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Preventive Detention: A necessary evil?

  • Category
    Polity & Governance
  • Published
    10th Aug, 2021

Context

Recently a two judge bench of Supreme Court has quashed a preventive detention order which was earlier upheld by the High Court for the State of Telangana at Hyderabad.

Background

  • Under Section 151 of The Criminal Procedure Code, 1973 (CrPC) preventive detention is action taken on grounds of suspicion that some wrong actions may be done by the person concerned.
  • A police officer can arrest an individual without orders from a Magistrate and without any warrant if he gets any information that such an individual can commit any offense.
  • Article 22 of the Indian Constitution provides protection against arrest and detention in certain cases.

Analysis

What is the difference between preventive detention and an arrest?

  • An ‘arrest’ is done when a person is charged with a crime. An arrested person is produced before a magistrate within the next 24 hours.
  • In case of preventive detention, a person is detained as he/she is simply restricted from doing something that might deteriorate the public order.
  • In the case of Union of India v. Paul Nanickan and Anr, the Supreme Court stated that the purpose of the preventive detention isn’t to punish any person for doing something but to obstruct him before he does it and deter him from doing so.
  • The reasoning for such detention is based on suspicion or reasonable possibility and not a criminal conviction, which can be justified only by valid proof

Regulations in post independence India for Preventive Detention

  • The first Preventive Detention Act was passed after independence in 1950. But this act was questioned on its validity in the case of AK Gopalan v. the State of Madrasat the Supreme Court and with the exception of some provisions, the Supreme Court held the act constitutionally valid.
  • Starting from pre-independence till now there have been several laws made in regard to preventive detention such as 
    • Maintenance of Internal Security Act (MISA), 1971
    • Foreign Exchange Conservation and Prevention of Smuggling Activities (COFEPOSA), 1974
    • Terrorist and Disruptive Activities (Prevention) Act (TADA), 1985
    • Prevention of Terrorist Activities Act (POTA), 2002
    • Unlawful Activities (Prevention) Act, 2008

Judiciary in Preventive Detention Cases

  • In the case of Prem Narayan v. Union of India, the Allahabad High Court stated that preventive detention is an infringement upon the personal freedom of an individual and it can’t be infringed in an easy-going way
  • In the case of ShibbanLal v. State of Uttar Pradesh, the Supreme Court of India stated that a courtroom isn’t even competent to enquire into reality or in any case of the facts which are referenced as the grounds of detainment.
  • In Haradhan Saha case, the Supreme Court held that if a person is liable to be tried for a criminal offence, but the ordinary criminal laws are not be able to deal with the situation, then, and only then, can the preventive detention law be taken recourse to.
  • In the case of Banka Sneha v. State of Telangana, the Supreme Court held that Preventive Detention Order can only be passed against a Detenu if his activities adversely affect or are likely to adversely affect the maintenance of public order.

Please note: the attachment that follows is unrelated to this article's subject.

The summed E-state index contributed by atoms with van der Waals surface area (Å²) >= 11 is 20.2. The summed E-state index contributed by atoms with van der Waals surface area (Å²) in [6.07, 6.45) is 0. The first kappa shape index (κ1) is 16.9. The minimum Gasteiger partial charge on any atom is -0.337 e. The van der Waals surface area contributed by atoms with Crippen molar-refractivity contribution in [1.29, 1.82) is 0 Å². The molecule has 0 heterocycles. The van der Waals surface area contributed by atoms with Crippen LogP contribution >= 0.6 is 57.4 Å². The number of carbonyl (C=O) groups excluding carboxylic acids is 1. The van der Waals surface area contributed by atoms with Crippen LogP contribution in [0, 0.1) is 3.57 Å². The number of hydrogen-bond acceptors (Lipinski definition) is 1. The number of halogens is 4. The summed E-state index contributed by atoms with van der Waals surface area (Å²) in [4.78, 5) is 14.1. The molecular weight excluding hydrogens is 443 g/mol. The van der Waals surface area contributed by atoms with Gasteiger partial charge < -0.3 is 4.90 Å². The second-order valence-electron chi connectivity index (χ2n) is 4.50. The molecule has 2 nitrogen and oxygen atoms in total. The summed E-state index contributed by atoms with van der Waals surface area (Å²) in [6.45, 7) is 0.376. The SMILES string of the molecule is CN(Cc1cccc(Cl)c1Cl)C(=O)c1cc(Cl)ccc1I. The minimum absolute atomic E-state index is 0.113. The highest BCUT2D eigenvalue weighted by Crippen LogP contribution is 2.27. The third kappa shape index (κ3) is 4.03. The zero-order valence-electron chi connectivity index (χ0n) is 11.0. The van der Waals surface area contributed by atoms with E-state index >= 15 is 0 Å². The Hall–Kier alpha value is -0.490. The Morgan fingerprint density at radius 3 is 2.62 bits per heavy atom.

Why Preventive Detention laws should find no place in our statute books?

  • There have been different circumstances of abuse of Preventive Detention powers for political advantages or to control free discourse and articulation.
    • National Security Act was utilized in Uttar Pradesh to ensure transparent and corruption-free examinations or captures were made for the issues rising up out of neighbourhood cricket disagreements.
  • Unreasonable capacity to detain an individual without much checks and balances and the least legal impedance expands the chance of conceivable abuse of power to detain an individual.
  • In the case of Rekha v. State of Tamil Nadu, the Supreme Court of India stated that Prevention detention is, ordinarily, repugnant to democratic ideas and abhorrent to the rule of law.
  • No such law exists in the USA and in England (with the exception during wartime)

What needs to be done?

  • It is clear that in certain cases the laws pertaining to colonial history now have to be modified or updated over time. Now there is a need for security and human rights to go hand in hand
  • It now requires an evaluation of the laws and their regulation. The state must take the responsibility to compensate the acquitted detenu in the place of damages caused relating to life, health, income, etc.
  • A proper system should be made which will make sure that the rights are being made available to the detenu during the detention period.
  • If any accusations for coercive actions are made, it should be taken in a serious way and should be followed by a proper investigation by an appropriate authority.

Conclusion

The preventive detention laws are not completely just fair and reasonable and need some changes or alterations to fit in well within the scope of the Right to life and liberty.

A moral assessment must be taken because, at one end of the spectrum, the lives and personal freedom of vast areas of society must be respected and, at the other end, the life and personal freedom of the person detained must be taken care of.

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